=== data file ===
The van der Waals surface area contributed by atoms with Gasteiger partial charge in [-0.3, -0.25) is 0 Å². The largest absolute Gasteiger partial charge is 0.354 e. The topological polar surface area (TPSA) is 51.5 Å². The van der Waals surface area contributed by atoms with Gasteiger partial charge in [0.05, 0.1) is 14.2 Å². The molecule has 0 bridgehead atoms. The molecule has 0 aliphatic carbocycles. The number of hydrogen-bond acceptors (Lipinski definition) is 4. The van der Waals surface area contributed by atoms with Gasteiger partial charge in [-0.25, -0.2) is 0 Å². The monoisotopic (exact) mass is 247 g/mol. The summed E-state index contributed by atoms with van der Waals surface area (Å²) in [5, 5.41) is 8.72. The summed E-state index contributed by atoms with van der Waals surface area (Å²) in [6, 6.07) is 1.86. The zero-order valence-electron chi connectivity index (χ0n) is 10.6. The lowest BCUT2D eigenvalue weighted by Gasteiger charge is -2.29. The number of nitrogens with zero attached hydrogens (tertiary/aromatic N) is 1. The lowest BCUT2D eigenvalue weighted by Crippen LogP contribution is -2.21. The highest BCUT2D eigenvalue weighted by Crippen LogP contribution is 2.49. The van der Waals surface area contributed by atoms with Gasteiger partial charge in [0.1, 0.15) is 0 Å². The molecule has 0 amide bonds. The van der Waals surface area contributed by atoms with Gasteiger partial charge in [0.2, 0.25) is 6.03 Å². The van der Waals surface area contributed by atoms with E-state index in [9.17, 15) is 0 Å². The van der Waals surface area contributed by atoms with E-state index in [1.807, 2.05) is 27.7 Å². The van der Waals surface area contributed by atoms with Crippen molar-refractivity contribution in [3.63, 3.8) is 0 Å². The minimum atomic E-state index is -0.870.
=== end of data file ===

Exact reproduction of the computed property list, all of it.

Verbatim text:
The van der Waals surface area contributed by atoms with Gasteiger partial charge in [-0.3, -0.25) is 0 Å². The largest absolute Gasteiger partial charge is 0.354 e. The topological polar surface area (TPSA) is 51.5 Å². The van der Waals surface area contributed by atoms with Gasteiger partial charge in [0.05, 0.1) is 14.2 Å². The molecule has 0 bridgehead atoms. The molecule has 0 aliphatic carbocycles. The number of hydrogen-bond acceptors (Lipinski definition) is 4. The van der Waals surface area contributed by atoms with Gasteiger partial charge in [-0.25, -0.2) is 0 Å². The monoisotopic (exact) mass is 247 g/mol. The summed E-state index contributed by atoms with van der Waals surface area (Å²) in [5, 5.41) is 8.72. The summed E-state index contributed by atoms with van der Waals surface area (Å²) in [6, 6.07) is 1.86. The zero-order valence-electron chi connectivity index (χ0n) is 10.6. The lowest BCUT2D eigenvalue weighted by Gasteiger charge is -2.29. The number of nitrogens with zero attached hydrogens (tertiary/aromatic N) is 1. The lowest BCUT2D eigenvalue weighted by Crippen LogP contribution is -2.21. The highest BCUT2D eigenvalue weighted by Crippen LogP contribution is 2.49. The van der Waals surface area contributed by atoms with Gasteiger partial charge in [0.1, 0.15) is 0 Å². The molecule has 0 amide bonds. The van der Waals surface area contributed by atoms with Gasteiger partial charge in [0.2, 0.25) is 6.03 Å². The van der Waals surface area contributed by atoms with E-state index in [9.17, 15) is 0 Å². The van der Waals surface area contributed by atoms with E-state index in [1.807, 2.05) is 27.7 Å². The van der Waals surface area contributed by atoms with Crippen molar-refractivity contribution in [3.63, 3.8) is 0 Å². The minimum atomic E-state index is -0.870.